shouldn’t I look sad when the city, the place where my ancestors are
        buried, is in ruins and its gates are burned with fire?”

7. Nehemiah was able to “lead up” because he had value to the King. At
   some previous milestone(s) along the way, Nehemiah had probably done
   things, completed projects, or offered counsel that the King perceived as
   valuable. The King would not agree to hear his plan until he knew when he
   would get Nehemiah back. This also seems to indicate that Nehemiah had
   proven himself a valuable resource to the King. The state of this relationship
   both gave him credibility and caused the King to value what was important to
   Nehemiah.

8. When the King asked him what he wanted, Nehemiah was prepared with a
   plan. He had prayed and fasted and wrestled with God until the vision
   became clear. He had formed a vision that glorified God and empowered
   the people. He delivered to the King a series of purposeful, well-thought-out
   requests to lay the foundation and the method for his vision. He would not
   have been ready to take advantage of the platform offered to him if he had
   not prepared his presentation ahead of time. He had considered what he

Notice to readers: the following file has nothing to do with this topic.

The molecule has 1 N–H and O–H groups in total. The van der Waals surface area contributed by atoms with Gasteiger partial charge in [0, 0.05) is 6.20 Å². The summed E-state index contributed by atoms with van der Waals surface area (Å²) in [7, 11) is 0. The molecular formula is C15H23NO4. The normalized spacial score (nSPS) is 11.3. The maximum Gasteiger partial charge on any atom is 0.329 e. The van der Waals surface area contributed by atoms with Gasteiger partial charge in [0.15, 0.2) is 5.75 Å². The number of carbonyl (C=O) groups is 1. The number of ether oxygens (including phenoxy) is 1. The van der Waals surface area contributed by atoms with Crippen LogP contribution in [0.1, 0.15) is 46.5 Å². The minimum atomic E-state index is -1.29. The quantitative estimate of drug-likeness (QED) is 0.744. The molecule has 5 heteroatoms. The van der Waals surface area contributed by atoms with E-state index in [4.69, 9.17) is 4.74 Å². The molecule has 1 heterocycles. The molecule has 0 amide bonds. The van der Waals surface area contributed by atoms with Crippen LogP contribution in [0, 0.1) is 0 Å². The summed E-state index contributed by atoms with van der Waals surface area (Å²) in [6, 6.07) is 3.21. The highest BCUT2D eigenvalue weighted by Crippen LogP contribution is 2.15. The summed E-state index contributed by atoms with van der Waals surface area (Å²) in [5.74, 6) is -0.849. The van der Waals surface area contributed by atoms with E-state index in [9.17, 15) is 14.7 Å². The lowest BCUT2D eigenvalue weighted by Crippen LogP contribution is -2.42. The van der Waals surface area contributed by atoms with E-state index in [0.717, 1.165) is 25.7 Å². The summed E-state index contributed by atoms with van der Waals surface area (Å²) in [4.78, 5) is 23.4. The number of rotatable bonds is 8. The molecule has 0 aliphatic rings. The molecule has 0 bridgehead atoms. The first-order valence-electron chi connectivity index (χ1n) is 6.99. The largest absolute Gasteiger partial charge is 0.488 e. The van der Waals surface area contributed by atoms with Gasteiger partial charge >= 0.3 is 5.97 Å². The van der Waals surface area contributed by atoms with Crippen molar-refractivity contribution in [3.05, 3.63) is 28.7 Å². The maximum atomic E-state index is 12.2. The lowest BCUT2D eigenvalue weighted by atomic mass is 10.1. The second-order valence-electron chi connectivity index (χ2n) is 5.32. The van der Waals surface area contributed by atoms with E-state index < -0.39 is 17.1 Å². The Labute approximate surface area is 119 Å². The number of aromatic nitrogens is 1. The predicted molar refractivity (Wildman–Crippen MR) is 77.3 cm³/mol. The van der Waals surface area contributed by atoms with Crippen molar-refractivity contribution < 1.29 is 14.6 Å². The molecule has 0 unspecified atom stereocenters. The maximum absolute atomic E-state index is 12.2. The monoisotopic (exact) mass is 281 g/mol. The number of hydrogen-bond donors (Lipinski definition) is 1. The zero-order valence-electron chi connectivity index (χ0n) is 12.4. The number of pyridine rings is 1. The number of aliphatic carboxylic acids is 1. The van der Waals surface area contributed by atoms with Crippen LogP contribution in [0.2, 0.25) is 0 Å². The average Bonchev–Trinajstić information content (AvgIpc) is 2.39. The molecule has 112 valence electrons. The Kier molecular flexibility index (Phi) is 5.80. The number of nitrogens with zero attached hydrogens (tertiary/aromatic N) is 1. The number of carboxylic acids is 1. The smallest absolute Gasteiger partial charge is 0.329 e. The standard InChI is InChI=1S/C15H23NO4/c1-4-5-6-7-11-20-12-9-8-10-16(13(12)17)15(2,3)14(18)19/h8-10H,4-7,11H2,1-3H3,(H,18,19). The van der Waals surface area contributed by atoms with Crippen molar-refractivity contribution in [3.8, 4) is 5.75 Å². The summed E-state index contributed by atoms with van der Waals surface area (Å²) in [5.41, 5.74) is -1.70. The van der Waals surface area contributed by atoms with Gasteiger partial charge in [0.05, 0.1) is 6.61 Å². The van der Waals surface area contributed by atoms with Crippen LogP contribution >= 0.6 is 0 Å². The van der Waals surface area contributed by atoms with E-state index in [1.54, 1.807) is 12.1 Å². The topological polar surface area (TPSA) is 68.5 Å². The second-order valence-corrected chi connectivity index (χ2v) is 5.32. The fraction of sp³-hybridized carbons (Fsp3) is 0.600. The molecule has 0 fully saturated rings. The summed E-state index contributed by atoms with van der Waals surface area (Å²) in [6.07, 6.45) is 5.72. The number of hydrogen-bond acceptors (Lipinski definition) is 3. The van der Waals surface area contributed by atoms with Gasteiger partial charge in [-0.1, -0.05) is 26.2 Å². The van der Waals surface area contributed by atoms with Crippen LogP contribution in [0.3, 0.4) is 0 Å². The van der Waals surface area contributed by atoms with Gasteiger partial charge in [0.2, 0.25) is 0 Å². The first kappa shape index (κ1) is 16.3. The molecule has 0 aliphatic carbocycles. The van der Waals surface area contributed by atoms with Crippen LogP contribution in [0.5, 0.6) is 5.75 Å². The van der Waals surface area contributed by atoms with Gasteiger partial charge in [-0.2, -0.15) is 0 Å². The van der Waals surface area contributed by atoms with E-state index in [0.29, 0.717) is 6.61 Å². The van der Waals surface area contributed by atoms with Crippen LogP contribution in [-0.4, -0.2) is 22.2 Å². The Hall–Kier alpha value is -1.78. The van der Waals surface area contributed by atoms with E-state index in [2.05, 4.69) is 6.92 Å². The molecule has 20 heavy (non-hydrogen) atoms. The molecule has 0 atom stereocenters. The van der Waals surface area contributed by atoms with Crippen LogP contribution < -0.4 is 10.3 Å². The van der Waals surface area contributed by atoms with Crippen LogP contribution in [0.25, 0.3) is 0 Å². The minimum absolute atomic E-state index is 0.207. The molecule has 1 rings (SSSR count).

would do and prepared a plan of action.

9. Nehemiah asked the authority to provide support via resources and
   protection. Nehemiah would accomplish the legwork, but he was wise in
   asking the King to use his umbrella of authority to offer Nehemiah safe
   passage through the realm, wood from the King’s forest to build the gates,
   and a personal security detachment with letters to the governors of the
   provinces for safe passage. All this from the realm of the King whose
   grandfather had conquered the empire that had sacked and burned
   Jerusalem in the first place, and carried off their people into slavery.

10. Nehemiah had success. The opportunity was presented because his prayer
    and fasting had opened his heart to God’s vision for His people. Once he had
    the vision, his preparation of the plan and his shaping of the environment
    afforded him the opportunity to pursue the vision with full support from the
    authority. If he had attempted preparation without first being given a clear
    vision, he likely would have been frustrated with conflicting tasks, lack of
    clarity, lack of focus, lack of authority, and ultimately given up in
    discouragement because he had not followed a God-ordained process of